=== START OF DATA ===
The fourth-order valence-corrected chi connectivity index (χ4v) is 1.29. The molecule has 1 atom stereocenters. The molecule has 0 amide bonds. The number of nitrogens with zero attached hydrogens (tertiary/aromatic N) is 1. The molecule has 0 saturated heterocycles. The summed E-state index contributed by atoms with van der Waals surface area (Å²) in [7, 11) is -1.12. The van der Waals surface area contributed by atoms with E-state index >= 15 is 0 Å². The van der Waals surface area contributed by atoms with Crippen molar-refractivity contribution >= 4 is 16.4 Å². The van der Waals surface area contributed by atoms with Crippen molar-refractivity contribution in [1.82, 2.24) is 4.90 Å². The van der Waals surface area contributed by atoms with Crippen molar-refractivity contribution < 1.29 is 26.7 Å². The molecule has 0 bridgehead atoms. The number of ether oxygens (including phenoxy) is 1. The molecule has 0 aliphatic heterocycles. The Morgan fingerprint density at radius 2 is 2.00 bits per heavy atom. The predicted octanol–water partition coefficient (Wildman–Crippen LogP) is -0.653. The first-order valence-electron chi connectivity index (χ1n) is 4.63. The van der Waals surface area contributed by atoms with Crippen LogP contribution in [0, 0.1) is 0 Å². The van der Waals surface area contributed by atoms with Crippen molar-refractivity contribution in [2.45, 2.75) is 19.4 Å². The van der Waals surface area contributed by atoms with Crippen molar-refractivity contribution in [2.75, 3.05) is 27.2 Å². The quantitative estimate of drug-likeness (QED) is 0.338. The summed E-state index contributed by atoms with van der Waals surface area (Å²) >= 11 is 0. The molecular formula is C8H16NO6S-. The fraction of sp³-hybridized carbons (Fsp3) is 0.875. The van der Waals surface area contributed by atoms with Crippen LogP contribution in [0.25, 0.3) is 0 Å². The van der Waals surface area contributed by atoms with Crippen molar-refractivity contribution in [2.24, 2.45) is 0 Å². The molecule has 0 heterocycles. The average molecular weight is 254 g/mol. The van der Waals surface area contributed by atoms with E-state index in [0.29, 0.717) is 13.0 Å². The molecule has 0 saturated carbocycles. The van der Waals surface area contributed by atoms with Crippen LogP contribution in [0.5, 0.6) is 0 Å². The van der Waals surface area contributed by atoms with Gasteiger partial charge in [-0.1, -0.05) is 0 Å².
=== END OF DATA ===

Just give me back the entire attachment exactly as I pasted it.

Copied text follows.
The fourth-order valence-corrected chi connectivity index (χ4v) is 1.29. The molecule has 1 atom stereocenters. The molecule has 0 amide bonds. The number of nitrogens with zero attached hydrogens (tertiary/aromatic N) is 1. The molecule has 0 saturated heterocycles. The summed E-state index contributed by atoms with van der Waals surface area (Å²) in [7, 11) is -1.12. The van der Waals surface area contributed by atoms with E-state index >= 15 is 0 Å². The van der Waals surface area contributed by atoms with Crippen molar-refractivity contribution >= 4 is 16.4 Å². The van der Waals surface area contributed by atoms with Crippen molar-refractivity contribution in [1.82, 2.24) is 4.90 Å². The van der Waals surface area contributed by atoms with Crippen molar-refractivity contribution < 1.29 is 26.7 Å². The molecule has 0 bridgehead atoms. The number of ether oxygens (including phenoxy) is 1. The molecule has 0 aliphatic heterocycles. The Morgan fingerprint density at radius 2 is 2.00 bits per heavy atom. The predicted octanol–water partition coefficient (Wildman–Crippen LogP) is -0.653. The first-order valence-electron chi connectivity index (χ1n) is 4.63. The van der Waals surface area contributed by atoms with Crippen LogP contribution in [0, 0.1) is 0 Å². The van der Waals surface area contributed by atoms with Crippen molar-refractivity contribution in [2.45, 2.75) is 19.4 Å². The van der Waals surface area contributed by atoms with Crippen molar-refractivity contribution in [2.75, 3.05) is 27.2 Å². The quantitative estimate of drug-likeness (QED) is 0.338. The summed E-state index contributed by atoms with van der Waals surface area (Å²) >= 11 is 0. The molecular formula is C8H16NO6S-. The fraction of sp³-hybridized carbons (Fsp3) is 0.875. The van der Waals surface area contributed by atoms with Crippen LogP contribution in [0.25, 0.3) is 0 Å². The van der Waals surface area contributed by atoms with Crippen molar-refractivity contribution in [2.24, 2.45) is 0 Å². The molecule has 0 heterocycles. The average molecular weight is 254 g/mol. The van der Waals surface area contributed by atoms with E-state index in [0.29, 0.717) is 13.0 Å². The molecule has 0 saturated carbocycles. The van der Waals surface area contributed by atoms with Crippen LogP contribution in [0.5, 0.6) is 0 Å². The van der Waals surface area contributed by atoms with Gasteiger partial charge in [-0.1, -0.05) is 0 Å².